Of course there’s a plan
It’s everything I think I would like to do with the time I have, if I have perfect weather, if I’ve perfectly gauged how much time I’m going to want to spend in various places once I get there, if I don’t suddenly meet the love of my life (or just somebody friendly I decide to travel and/or hang out with), and if I don’t talk to somebody who convinces me that someplace that isn’t on the itinerary really should be or that someplace that is, shouldn’t.
The interactive map is here. It’s still a work in progress. I’m giving myself a lot more stayover days in many places than most guidebook routings allow and have also included a couple of flex days in somewhat likely spots that aren’t really allocated to anything. My desire to be that flexible – even if it means lots of nights in a tent because I’ll have few reservations – is why I’m doing this on my own.
Chances that this works out anything like the way I have it planned: Pretty much zero. But as Eisenhower said, the plans are less important than the exercise of planning. Putting this together has forced me to consider lots of possibilities and that’ll have me better prepared when circumstances demand a change.
I’ve left off a bunch of towns and cities that might be interesting. The idea is more “adventure” than cities, but that too could change. Dunedin in the south seems like it would be a fun place. Blenheim and the Wairoa Valley are the heart of Sauvignon Blanc country. Both have big asterisks on them. If anything else falls out, one or both could pop right back in.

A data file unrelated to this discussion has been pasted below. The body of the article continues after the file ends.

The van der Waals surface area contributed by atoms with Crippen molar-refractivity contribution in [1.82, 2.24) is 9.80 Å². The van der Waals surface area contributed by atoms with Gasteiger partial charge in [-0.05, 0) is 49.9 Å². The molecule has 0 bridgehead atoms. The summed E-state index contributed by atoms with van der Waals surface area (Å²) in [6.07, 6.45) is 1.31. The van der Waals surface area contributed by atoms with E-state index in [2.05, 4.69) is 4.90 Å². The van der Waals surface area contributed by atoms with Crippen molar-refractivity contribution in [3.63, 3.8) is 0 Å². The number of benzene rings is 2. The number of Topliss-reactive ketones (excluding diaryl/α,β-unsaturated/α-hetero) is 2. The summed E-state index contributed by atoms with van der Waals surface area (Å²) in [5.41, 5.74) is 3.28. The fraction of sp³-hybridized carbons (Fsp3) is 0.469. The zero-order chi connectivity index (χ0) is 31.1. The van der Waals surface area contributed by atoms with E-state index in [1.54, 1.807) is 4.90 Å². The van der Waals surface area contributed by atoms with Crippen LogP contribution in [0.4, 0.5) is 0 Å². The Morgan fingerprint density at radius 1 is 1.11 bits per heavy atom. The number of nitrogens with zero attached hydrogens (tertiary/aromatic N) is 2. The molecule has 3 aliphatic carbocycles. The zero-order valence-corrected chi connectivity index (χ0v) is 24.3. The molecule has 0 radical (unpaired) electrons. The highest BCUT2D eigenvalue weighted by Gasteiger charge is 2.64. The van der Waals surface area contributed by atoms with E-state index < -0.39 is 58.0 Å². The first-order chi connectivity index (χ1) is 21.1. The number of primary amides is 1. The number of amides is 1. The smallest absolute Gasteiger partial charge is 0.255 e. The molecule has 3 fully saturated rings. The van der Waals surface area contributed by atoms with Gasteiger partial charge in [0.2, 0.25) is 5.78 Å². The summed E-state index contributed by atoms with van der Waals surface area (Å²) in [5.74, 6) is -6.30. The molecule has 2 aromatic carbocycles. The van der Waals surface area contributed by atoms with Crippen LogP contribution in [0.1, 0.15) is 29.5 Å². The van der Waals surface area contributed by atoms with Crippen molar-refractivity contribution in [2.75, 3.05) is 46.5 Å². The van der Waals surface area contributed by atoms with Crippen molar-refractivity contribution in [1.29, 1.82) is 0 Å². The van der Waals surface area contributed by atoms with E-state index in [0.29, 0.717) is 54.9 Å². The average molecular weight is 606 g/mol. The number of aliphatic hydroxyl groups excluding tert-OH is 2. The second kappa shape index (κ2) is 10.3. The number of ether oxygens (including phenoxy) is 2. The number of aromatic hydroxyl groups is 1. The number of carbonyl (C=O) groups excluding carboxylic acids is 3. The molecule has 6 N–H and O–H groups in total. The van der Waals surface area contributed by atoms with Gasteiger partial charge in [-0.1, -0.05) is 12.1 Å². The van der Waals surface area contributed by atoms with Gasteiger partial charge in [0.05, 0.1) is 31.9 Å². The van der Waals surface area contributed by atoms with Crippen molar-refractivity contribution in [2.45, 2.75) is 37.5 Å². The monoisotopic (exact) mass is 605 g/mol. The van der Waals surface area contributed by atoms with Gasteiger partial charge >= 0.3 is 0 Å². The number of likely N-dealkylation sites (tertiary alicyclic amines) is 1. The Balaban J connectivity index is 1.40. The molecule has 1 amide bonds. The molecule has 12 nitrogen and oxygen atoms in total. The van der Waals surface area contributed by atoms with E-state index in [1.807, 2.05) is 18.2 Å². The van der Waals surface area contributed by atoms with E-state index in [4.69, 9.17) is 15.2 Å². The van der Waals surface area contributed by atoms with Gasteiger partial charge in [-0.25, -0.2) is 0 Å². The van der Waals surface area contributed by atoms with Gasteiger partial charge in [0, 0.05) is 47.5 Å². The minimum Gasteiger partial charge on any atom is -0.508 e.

I’m trying to be mindful of the things I can do close to home and intentionally making anything similar a lower priority than things I can’t do here. I can visit good wineries 2-3 hours from L.A. and never do, so it doesn’t seem to make them a priority on a trip halfway around the world.
But staying flexible
Only the beginning is really planned out. Tekapo on my first day, where I’ve reserved space for the Mt. John Observatory tour. Not perfect timing as I’ll be a few days after the new moon, but not terrible either. It’s been decades since I’ve seen the Magellanic Cloud in anything other than a photograph. Doing it in an established Dark Sky Reserve will be a special treat.
Second day takes me to the Mt. Cook area. Very little travel, and presumably a day that will be spent mostly on foot before moving on to the next Holiday Park down the road.
Eventually I’ll go through Queenstown and on to Fiordland, where I spend a few days. The only thing I’ve reserved is an overnight trip kayaking on Doubtful Sound, so everything else will just adjust around that.
Beyond that nothing’s booked. My map and calendar say backtrack to Queenstown or Wanaka with lots of local exploring around there, but I’ll make that decision when It’s time.
So many options. It’s going to be fun.